“At the end of the day, it’s our career and I don’t want to just throw that into somebody else’s hands. I’d rather be the one steering the ship. We actually took a really big hands-on approach to this record. Right down from the songs to the artwork, everything is a band choice and they’ve just gone with it. They’ve been really cool. We’ve never had to argue with them about a direction with this release, and that’s what’s been nice.”
While hitting the publicity circuits has been somewhat different for the band this time around with a new label, recording the album took them to familiar grounds, The House of Loud in New Jersey. It’s a studio that some producers call home, including David Bendeth Kato, and Dan Korneff.
“It was really gratifying doing it like that,” said Casey. “It kept it fresh, but it was all in the same place. It wasn’t like you moved from Jersey, to Nashville, to L.A. to finish a record. It was good because it was a whole different mindset. Every producer had a whole different approach and that kept things fresh and exciting. I loved it.”
Walker loved working with all three of the producers from The House of Loud. He mentioned three key characteristics about their processes.
“Kato’s a rock guy,” noted Walker. “He just gets rock. A lot of the guys their approach is amazing but you sit around and do things and hash on things, Kato was all about ‘turn the amps on and let’s rock!’ The way he made us vibe in the room, I get that. That’s actually the way we write our songs. We try not to sit around with things for too long.”
“David Bendeth is a very honest and very straight-forward guy. He doesn’t pull any punches. When you get done with what you were working on and how much better it is than what you had in the original, you realize that if that’s his method and that’s what it’s going to take to get from here to here, I’m okay with it. If that’s his method to make it what it needs to be, that’s perfect, I’m okay with it.”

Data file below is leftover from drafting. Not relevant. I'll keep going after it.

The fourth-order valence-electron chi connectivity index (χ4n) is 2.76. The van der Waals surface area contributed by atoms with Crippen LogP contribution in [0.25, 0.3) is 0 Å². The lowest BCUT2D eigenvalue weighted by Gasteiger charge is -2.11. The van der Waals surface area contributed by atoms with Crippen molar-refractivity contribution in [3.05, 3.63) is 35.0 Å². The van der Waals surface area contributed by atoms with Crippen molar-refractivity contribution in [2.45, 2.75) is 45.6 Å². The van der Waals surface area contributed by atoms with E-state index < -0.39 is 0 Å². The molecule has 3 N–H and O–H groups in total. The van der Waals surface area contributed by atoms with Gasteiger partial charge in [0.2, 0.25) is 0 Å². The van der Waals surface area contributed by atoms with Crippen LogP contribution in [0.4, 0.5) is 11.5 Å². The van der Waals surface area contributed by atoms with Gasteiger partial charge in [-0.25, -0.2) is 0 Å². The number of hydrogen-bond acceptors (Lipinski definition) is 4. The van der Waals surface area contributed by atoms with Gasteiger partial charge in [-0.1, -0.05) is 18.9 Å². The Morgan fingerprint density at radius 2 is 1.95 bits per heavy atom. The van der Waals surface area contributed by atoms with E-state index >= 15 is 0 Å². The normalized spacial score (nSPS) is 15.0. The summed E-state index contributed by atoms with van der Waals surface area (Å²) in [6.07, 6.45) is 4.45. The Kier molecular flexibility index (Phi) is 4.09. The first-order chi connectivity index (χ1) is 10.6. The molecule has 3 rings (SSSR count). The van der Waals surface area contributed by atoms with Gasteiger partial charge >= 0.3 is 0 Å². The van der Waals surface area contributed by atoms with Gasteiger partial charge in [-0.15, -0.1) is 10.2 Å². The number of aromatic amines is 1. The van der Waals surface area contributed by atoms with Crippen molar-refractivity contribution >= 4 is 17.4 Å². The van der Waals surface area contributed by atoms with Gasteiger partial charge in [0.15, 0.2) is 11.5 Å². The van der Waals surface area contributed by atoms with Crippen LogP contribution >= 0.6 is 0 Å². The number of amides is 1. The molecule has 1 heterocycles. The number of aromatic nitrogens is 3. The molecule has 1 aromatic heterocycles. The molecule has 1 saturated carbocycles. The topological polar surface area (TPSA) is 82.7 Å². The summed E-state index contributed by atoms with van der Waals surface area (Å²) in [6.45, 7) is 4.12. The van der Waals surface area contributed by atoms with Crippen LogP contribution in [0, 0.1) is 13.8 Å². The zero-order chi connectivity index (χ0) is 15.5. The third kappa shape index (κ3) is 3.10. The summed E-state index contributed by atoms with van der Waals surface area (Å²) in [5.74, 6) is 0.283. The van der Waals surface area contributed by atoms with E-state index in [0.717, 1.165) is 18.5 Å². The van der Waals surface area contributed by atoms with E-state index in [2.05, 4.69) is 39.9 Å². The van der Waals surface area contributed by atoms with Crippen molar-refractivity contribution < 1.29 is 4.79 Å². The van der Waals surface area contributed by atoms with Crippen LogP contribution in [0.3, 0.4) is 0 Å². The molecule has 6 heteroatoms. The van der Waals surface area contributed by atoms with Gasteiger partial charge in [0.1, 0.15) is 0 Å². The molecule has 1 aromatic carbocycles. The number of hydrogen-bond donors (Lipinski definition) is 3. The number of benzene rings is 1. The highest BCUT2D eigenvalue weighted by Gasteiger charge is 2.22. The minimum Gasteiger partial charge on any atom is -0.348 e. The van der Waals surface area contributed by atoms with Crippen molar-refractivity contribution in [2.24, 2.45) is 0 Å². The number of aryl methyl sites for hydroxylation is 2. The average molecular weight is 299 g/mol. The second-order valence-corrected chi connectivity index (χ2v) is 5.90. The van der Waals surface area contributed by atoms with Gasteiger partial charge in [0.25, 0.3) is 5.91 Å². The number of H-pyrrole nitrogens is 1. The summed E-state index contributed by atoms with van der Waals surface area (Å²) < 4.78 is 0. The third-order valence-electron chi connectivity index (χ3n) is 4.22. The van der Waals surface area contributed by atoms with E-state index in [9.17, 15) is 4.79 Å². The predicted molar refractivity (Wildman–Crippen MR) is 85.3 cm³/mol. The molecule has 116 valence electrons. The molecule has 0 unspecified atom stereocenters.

“Working with Dan Korneff was new. He was so loose and laid back. He just let things happen. He didn't have a strict approach. He's just easy and cool to work with. But the songs we did with him did deliver more edge. “War Within” we did with Dan… “That's an amazing song on the album and then that we play that song live too, it’s awesome.”
The three different producers have the band locked in with a new album that is better than their debut, Bright Nights, Dark Days, but now it’s time to back up everything. They’ve got to prove they’ve come together to deliver an amazing show night after night on the road. Give them credit, they’re not shying away from it. Cavo’s looking forward to working this album just as hard as they worked the last one.
“We’re just really trying to get our faces out there and back out on tour. With the last album, we toured straight for pretty much two and a half years. In today’s music industry that’s the most important thing, it’s going out and seeing your fans. We live by the motto if there are no fans, there’s no band.”
To be fair, if this band wasn’t these four guys, there wouldn’t be a band either.